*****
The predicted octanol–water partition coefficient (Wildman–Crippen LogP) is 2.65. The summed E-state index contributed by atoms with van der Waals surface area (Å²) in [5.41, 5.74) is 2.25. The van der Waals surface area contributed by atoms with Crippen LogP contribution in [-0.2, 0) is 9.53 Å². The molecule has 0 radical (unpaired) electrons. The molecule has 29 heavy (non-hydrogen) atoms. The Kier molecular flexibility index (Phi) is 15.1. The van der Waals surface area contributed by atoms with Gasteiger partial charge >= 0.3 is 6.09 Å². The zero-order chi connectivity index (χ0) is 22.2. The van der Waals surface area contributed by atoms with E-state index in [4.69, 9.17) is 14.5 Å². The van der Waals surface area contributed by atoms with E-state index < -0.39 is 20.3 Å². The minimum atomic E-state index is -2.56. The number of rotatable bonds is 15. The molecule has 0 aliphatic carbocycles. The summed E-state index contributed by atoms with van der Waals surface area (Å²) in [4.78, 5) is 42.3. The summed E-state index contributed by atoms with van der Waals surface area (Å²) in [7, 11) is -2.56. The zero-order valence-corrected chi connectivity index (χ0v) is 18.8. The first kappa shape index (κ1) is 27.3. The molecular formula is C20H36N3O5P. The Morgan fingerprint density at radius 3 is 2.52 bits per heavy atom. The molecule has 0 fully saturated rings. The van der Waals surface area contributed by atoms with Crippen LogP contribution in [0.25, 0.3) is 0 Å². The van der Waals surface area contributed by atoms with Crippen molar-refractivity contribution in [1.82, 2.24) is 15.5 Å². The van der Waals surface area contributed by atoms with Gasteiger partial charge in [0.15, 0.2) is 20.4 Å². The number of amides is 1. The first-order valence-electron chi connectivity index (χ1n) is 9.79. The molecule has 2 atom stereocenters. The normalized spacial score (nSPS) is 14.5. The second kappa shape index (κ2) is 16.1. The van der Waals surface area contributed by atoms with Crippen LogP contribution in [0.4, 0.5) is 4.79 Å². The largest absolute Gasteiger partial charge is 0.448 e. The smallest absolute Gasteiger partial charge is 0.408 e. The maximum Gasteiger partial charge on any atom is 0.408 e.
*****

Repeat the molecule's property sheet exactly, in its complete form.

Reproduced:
The predicted octanol–water partition coefficient (Wildman–Crippen LogP) is 2.65. The summed E-state index contributed by atoms with van der Waals surface area (Å²) in [5.41, 5.74) is 2.25. The van der Waals surface area contributed by atoms with Crippen LogP contribution in [-0.2, 0) is 9.53 Å². The molecule has 0 radical (unpaired) electrons. The molecule has 29 heavy (non-hydrogen) atoms. The Kier molecular flexibility index (Phi) is 15.1. The van der Waals surface area contributed by atoms with Gasteiger partial charge >= 0.3 is 6.09 Å². The zero-order chi connectivity index (χ0) is 22.2. The van der Waals surface area contributed by atoms with E-state index in [4.69, 9.17) is 14.5 Å². The van der Waals surface area contributed by atoms with E-state index < -0.39 is 20.3 Å². The minimum atomic E-state index is -2.56. The number of rotatable bonds is 15. The molecule has 0 aliphatic carbocycles. The summed E-state index contributed by atoms with van der Waals surface area (Å²) in [4.78, 5) is 42.3. The summed E-state index contributed by atoms with van der Waals surface area (Å²) in [7, 11) is -2.56. The zero-order valence-corrected chi connectivity index (χ0v) is 18.8. The first kappa shape index (κ1) is 27.3. The molecular formula is C20H36N3O5P. The Morgan fingerprint density at radius 3 is 2.52 bits per heavy atom. The molecule has 0 fully saturated rings. The van der Waals surface area contributed by atoms with Crippen LogP contribution in [0.25, 0.3) is 0 Å². The van der Waals surface area contributed by atoms with Crippen molar-refractivity contribution in [1.82, 2.24) is 15.5 Å². The van der Waals surface area contributed by atoms with Gasteiger partial charge in [0.15, 0.2) is 20.4 Å². The number of amides is 1. The first-order valence-electron chi connectivity index (χ1n) is 9.79. The molecule has 2 atom stereocenters. The normalized spacial score (nSPS) is 14.5. The second kappa shape index (κ2) is 16.1. The van der Waals surface area contributed by atoms with Crippen LogP contribution in [0.4, 0.5) is 4.79 Å². The largest absolute Gasteiger partial charge is 0.448 e. The smallest absolute Gasteiger partial charge is 0.408 e. The maximum Gasteiger partial charge on any atom is 0.408 e.